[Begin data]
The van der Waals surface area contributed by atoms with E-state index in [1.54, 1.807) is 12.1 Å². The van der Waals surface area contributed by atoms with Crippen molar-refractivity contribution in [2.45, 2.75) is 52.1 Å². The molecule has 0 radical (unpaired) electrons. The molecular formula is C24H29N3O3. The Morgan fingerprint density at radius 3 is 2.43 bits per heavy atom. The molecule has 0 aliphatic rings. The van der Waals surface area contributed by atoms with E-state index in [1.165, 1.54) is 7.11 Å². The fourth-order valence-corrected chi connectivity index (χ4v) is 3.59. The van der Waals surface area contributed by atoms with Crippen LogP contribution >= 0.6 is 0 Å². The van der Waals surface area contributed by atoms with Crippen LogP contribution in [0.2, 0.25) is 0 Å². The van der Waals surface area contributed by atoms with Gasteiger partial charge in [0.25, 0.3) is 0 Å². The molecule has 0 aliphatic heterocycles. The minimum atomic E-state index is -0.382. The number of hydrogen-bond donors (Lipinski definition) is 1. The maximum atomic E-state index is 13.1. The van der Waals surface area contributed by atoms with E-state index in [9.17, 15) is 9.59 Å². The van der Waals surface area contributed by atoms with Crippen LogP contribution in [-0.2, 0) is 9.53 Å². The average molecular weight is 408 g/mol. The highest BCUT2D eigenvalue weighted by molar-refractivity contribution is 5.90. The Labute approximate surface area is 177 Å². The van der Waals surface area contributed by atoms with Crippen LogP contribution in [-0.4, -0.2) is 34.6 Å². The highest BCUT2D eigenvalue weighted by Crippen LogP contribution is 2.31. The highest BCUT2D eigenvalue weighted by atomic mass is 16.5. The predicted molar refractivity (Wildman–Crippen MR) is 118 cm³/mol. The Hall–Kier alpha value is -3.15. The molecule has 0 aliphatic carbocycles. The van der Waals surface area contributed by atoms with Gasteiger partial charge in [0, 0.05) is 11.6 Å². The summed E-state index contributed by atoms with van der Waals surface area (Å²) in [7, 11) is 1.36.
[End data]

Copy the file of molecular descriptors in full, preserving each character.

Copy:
The van der Waals surface area contributed by atoms with E-state index in [1.54, 1.807) is 12.1 Å². The van der Waals surface area contributed by atoms with Crippen molar-refractivity contribution in [2.45, 2.75) is 52.1 Å². The molecule has 0 radical (unpaired) electrons. The molecular formula is C24H29N3O3. The Morgan fingerprint density at radius 3 is 2.43 bits per heavy atom. The molecule has 0 aliphatic rings. The van der Waals surface area contributed by atoms with E-state index in [1.165, 1.54) is 7.11 Å². The fourth-order valence-corrected chi connectivity index (χ4v) is 3.59. The van der Waals surface area contributed by atoms with Crippen LogP contribution >= 0.6 is 0 Å². The van der Waals surface area contributed by atoms with Crippen LogP contribution in [0.2, 0.25) is 0 Å². The van der Waals surface area contributed by atoms with Gasteiger partial charge in [0.25, 0.3) is 0 Å². The molecule has 0 aliphatic heterocycles. The minimum atomic E-state index is -0.382. The number of hydrogen-bond donors (Lipinski definition) is 1. The maximum atomic E-state index is 13.1. The van der Waals surface area contributed by atoms with E-state index in [9.17, 15) is 9.59 Å². The van der Waals surface area contributed by atoms with Crippen LogP contribution in [-0.2, 0) is 9.53 Å². The average molecular weight is 408 g/mol. The highest BCUT2D eigenvalue weighted by molar-refractivity contribution is 5.90. The Labute approximate surface area is 177 Å². The van der Waals surface area contributed by atoms with Crippen LogP contribution in [-0.4, -0.2) is 34.6 Å². The highest BCUT2D eigenvalue weighted by Crippen LogP contribution is 2.31. The highest BCUT2D eigenvalue weighted by atomic mass is 16.5. The predicted molar refractivity (Wildman–Crippen MR) is 118 cm³/mol. The Hall–Kier alpha value is -3.15. The molecule has 0 aliphatic carbocycles. The van der Waals surface area contributed by atoms with Gasteiger partial charge in [0, 0.05) is 11.6 Å². The summed E-state index contributed by atoms with van der Waals surface area (Å²) in [7, 11) is 1.36.